While it’s a classic design that did a lot to popularize the concept of the family hatchback, the Mark 1 VW Rabbit doesn’t seem to get much love outside of vintage watercooled VW circles. And sure, in stock form it’s a bit of a shopping cart, but upgrade an early car a little and you can get GTI-like performance with the cleaner, early Mark 1 design cues like round headlights, small tail lights, and even a “swallow tail” rear panel if you’re lucky. So we’ve got a sampling of a couple of early Rabbits, starting with this 1976 VW Rabbit for sale for $3900 in Silverton, OR.
Another thing in favor of an early Rabbit is the color palette, including this great Rallye Green. It really makes the best of this very 1970s shape, much more so than many of the later metallic colors, or, say, white. That funky exposed gas cap is also an iconic Rabbit feature – it’s always cool when you can make a design element out of something as mundane as a gas cap. This car is said to be with its third owner in the role of on and off daily driver, and has a December 1975 build date. Also note the thin early Euro bumpers, and matte black hood.
Upgrades include an upgraded 1.8 liter engine with 10.5:1 pistons, port/ polish, upgraded valve springs, header to exhaust, momo steering wheel, coil overs, and a Moroso valve cover. The engine probably won’t make a ton of power, but it should be sufficient to keep up with BMW 2002s, GTIs, and assorted older sports cars in your local car events. Minilite-style wheels also look pretty cool, and are a refreshing alternative to the usual BBS/polished lip/stretched tire look. Unfortunately, the seller includes the tired craigslist line about not “waisting” his time, in spite of giving buyers only two partial pictures and a brief description upon which to judge whether the car is right for them. So if you can’t deal with that, a better option might be this 1977 VW Rabbit for sale for $4000 in Portland, OR.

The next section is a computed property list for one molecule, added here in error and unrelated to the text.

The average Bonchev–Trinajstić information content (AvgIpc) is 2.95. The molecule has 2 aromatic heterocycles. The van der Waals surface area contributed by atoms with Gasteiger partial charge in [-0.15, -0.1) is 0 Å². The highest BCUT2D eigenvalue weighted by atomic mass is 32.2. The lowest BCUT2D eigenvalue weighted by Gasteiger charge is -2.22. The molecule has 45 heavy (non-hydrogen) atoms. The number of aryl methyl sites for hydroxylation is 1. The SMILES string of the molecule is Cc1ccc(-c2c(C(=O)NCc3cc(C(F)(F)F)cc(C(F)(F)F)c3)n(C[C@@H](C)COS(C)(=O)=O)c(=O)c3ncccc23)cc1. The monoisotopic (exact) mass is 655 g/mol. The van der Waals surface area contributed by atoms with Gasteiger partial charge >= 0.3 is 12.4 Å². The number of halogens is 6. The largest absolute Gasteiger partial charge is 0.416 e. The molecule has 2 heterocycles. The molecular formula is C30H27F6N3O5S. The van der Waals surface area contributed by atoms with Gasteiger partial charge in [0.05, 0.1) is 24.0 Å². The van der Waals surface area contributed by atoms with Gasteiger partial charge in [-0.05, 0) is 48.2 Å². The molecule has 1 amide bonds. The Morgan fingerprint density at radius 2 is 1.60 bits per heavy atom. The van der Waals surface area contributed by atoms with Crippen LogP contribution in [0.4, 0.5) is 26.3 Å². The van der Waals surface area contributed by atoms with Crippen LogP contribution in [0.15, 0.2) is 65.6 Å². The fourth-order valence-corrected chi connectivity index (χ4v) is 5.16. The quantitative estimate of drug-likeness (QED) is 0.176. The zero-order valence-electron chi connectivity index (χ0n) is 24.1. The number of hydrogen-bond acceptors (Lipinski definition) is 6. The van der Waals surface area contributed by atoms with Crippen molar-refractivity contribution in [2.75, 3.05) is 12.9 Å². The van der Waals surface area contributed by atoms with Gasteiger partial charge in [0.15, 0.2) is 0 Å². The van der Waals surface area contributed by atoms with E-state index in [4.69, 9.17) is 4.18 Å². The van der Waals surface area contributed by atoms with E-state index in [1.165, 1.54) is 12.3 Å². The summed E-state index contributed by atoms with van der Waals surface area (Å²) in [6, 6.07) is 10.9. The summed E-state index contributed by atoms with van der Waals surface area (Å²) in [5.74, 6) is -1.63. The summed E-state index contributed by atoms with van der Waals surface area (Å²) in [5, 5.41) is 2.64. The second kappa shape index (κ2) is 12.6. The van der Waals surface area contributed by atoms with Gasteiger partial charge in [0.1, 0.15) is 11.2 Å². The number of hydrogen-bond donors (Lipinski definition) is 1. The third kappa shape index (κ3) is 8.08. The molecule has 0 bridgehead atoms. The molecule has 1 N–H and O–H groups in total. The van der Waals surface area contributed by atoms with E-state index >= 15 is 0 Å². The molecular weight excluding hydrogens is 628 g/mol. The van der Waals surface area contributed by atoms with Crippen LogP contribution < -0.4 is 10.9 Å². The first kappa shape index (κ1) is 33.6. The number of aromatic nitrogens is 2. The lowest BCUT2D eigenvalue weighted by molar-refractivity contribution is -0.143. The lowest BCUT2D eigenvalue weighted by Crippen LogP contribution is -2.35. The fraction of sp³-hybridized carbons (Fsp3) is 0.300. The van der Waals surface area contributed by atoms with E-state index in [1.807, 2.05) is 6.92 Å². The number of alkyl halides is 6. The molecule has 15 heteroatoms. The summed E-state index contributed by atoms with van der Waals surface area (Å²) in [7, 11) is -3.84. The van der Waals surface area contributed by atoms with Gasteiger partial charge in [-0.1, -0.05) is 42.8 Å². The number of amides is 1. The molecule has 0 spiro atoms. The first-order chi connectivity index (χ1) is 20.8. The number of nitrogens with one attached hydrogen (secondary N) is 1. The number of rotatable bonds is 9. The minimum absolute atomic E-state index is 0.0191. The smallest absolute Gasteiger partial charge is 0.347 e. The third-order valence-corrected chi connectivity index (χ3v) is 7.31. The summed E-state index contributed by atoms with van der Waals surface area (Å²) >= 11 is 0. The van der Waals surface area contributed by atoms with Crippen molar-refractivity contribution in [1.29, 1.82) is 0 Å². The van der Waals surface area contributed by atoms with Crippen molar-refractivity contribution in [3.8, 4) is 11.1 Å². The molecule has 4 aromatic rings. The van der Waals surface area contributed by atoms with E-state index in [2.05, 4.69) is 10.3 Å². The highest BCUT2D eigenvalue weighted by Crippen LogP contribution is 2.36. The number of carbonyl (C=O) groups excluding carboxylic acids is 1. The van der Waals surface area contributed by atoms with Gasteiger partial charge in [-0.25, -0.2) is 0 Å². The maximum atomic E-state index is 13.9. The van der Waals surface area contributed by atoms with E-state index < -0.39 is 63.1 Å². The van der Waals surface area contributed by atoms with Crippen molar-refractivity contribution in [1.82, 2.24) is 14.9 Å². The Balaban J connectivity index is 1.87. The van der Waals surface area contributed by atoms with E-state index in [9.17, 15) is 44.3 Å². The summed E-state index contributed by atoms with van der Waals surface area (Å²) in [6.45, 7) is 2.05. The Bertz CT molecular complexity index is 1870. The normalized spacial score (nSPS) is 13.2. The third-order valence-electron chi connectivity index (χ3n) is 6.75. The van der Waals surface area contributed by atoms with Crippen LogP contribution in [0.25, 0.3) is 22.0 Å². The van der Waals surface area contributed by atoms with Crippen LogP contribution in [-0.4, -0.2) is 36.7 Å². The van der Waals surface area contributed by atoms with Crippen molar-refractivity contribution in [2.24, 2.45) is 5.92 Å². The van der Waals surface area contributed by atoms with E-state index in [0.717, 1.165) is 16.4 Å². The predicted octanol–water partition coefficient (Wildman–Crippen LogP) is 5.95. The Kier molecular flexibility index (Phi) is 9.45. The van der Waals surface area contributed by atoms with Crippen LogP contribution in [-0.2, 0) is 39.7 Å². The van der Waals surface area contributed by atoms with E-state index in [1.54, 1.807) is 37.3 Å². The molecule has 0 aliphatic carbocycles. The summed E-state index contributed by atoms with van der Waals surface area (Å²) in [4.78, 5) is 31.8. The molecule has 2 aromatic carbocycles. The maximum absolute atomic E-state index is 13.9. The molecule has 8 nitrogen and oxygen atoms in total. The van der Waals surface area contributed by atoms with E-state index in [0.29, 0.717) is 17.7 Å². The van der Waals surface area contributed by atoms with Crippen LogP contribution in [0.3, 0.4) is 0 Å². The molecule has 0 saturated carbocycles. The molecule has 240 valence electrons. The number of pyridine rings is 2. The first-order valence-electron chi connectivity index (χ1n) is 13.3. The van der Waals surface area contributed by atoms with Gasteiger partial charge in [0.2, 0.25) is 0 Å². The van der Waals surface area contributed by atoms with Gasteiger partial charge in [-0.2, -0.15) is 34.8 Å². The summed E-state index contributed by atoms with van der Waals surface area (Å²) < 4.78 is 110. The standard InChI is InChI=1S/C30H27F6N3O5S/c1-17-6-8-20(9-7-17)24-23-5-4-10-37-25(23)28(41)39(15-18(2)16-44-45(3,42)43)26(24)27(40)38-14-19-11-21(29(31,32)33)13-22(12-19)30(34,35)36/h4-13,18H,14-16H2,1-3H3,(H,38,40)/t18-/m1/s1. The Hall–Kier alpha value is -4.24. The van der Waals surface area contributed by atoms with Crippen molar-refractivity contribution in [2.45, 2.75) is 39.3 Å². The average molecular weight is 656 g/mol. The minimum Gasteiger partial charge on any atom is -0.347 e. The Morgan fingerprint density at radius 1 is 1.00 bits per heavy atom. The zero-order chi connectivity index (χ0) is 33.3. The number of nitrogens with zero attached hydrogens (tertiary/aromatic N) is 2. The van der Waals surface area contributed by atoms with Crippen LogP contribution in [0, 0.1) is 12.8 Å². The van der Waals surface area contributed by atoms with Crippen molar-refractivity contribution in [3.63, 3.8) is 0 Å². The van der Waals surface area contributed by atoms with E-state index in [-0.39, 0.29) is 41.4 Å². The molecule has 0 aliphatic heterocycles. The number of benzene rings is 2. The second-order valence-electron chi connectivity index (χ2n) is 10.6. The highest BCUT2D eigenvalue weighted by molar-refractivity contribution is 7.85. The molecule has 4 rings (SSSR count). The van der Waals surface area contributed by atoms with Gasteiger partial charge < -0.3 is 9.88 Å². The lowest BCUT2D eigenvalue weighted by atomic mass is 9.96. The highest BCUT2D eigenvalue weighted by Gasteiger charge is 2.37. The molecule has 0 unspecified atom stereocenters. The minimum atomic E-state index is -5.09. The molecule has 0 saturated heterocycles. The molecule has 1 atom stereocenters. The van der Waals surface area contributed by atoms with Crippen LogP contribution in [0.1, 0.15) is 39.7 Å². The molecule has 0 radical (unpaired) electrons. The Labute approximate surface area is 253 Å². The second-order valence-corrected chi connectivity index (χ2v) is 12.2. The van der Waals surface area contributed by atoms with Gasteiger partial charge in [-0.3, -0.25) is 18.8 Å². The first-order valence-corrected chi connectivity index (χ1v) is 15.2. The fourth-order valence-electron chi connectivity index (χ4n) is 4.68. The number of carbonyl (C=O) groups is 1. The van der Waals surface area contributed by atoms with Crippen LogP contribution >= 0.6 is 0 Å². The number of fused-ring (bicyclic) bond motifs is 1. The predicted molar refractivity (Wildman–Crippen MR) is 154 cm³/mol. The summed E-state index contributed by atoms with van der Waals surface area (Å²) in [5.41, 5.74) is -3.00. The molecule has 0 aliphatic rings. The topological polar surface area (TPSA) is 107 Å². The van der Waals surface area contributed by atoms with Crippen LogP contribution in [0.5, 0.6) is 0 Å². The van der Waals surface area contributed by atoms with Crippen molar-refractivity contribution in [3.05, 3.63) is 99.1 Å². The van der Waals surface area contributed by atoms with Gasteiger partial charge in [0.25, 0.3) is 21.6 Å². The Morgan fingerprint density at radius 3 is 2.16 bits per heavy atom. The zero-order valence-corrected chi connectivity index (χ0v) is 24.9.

Is Oregon where old Rabbits go to retire? The agate brown on cream color combination is not quite as cool, but still very 1970s. Paint is definitely oxidized, but might benefit from some elbow grease to bring the shine back. This car doesn’t benefit from the power upgrades of the green one, but has still had significant work done, and retains some cool original features found on the early cars. Notable chassis work includes coil over suspension, polyurethane strut bushings, Porsche 924 phone dial wheels, new ball joints and tie rod ends. Further maintenance catch-up includes rebuilt rear brakes and new handbrake cables, vacuum lines and rubber fittings, ignition and cooling system work, cleaned grounds, and new belts. The car is said to be the seller’s daily driver, so it sounds like he’s addressed issues as they were uncovered.
As with any older car, there are still needs, including a new master cylinder, a dent on the right front fender, and a worn driver’s seat base. That said, the car has an excellent early dash with no cracks and the original radio and in-dash speaker, original Rabbit floor mats, and full parcel shelf. Critically, the car is also said to be leak-free. Unfortunately, the bumpers have been pulled – perhaps the new owner can find some composite black Cabriolet bumpers or Euro bumpers. Overall, it looks like a solid driver with room to make improvements where the new owner chooses. So which 1970s color would you pick – green or brown?